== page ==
Sunday, June 15, 2008

Why we should be worried about our voting systems (continued)

As I noted back in December 2006 (Is there really hope that we might start to fix our voting system?):
Among the many urgent problems facing us in the US, let us not lose sight of the fact that our voting system is a dangerous mess--somewhere between Rube Goldberg and banana republic (I don't mean the clothing store).
So far, the most optimistic thing one can say is that the news has been mixed ... and it's hard to be very happy about it. Here's an update about the technological dimension of the problem, in two versions.

=> For a sober, earnest, non-fiction version, you can listen to a clear, informative, and alarming exposition in an interview with a certified expert, Princeton's Edward Felten. Felten is a Professor of Computer Science and Public Affairs and the founding Director of Princeton’s Center for Information Technology Policy (which has a useful group blog connected to it, Freedom to Tinker).

The issues discussed in this brief but illuminating interview include the susceptibility of computerized voting systems to hacking, fraud, and malfunction--which are difficult or impossible to detect and correct unless they are backed up by visible and verifiable paper voting records--and the astounding and indefensible lack of accountability of voting-machine manufacturers.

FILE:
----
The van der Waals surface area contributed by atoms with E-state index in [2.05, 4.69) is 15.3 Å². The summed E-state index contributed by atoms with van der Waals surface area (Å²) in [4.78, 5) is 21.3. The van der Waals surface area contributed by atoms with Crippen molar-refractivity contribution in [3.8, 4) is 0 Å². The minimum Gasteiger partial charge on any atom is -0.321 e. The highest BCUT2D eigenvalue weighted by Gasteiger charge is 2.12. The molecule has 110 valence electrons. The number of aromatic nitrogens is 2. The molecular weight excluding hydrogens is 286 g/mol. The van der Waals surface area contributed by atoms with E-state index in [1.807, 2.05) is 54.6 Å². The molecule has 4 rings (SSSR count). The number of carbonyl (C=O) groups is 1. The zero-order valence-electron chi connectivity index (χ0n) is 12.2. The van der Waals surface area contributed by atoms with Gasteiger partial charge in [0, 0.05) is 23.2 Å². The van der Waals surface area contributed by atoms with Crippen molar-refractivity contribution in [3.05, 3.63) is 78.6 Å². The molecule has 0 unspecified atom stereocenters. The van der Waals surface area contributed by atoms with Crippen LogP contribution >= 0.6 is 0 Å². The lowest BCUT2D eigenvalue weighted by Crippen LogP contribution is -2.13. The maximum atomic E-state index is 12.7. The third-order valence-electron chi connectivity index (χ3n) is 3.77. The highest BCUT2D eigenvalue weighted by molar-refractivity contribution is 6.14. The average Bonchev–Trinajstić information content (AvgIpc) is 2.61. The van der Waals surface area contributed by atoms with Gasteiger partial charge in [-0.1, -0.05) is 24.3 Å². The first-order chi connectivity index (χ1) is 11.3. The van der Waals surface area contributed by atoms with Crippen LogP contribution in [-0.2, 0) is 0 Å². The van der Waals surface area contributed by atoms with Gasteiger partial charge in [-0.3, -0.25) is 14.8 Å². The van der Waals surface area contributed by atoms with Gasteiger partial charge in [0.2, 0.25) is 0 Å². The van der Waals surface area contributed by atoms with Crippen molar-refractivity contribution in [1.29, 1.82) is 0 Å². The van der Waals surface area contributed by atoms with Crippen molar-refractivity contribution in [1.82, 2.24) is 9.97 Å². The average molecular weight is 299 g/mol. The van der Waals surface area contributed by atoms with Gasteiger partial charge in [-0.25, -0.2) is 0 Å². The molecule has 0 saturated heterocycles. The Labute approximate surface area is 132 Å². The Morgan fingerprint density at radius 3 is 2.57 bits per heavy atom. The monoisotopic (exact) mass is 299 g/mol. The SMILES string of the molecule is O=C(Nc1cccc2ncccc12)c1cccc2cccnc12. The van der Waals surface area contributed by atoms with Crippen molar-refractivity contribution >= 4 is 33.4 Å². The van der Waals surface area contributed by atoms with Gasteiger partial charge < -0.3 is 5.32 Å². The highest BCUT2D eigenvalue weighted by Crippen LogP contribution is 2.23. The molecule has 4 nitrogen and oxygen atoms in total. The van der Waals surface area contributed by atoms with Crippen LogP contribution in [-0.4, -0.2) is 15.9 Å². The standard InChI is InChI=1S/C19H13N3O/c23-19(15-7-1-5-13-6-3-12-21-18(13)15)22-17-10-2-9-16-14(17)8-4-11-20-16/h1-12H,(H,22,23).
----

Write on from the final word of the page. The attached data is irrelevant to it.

One small highlight: After the Super Tuesday primary elections this year, Felten was alerted to strange vote tallies by a voting machine in Union County, New Jersey manufactured by a company called Sequoia AVC Advantage. Felton was asked by Union County to carry out an independent assessment of the problem, but Sequoia threatened to sue him if he investigated the malfunction, even at the request of county clerks--and, for good measure, threatened to sue Union County as well. The county backed down, and there was no investigation.

Does that story sound worrisome to you? It should ... and the really bad news is that there's nothing unusual or surprising about it.

Felton also brings up the potential threats that increased use of electronic voting might pose to the principle of the secret ballot (a problem that's already becoming apparent with the excessively promiscuous use of voting-by-mail.)

Here's the VIDEO.

=> Then there's the satirical version from the Onion a few months back, which may cut to the heart of the matter even more effectively. See Diebold Accidentally Leaks Results Of 2008 Election Early.

Yours for democracy,
Jeff Weintraub

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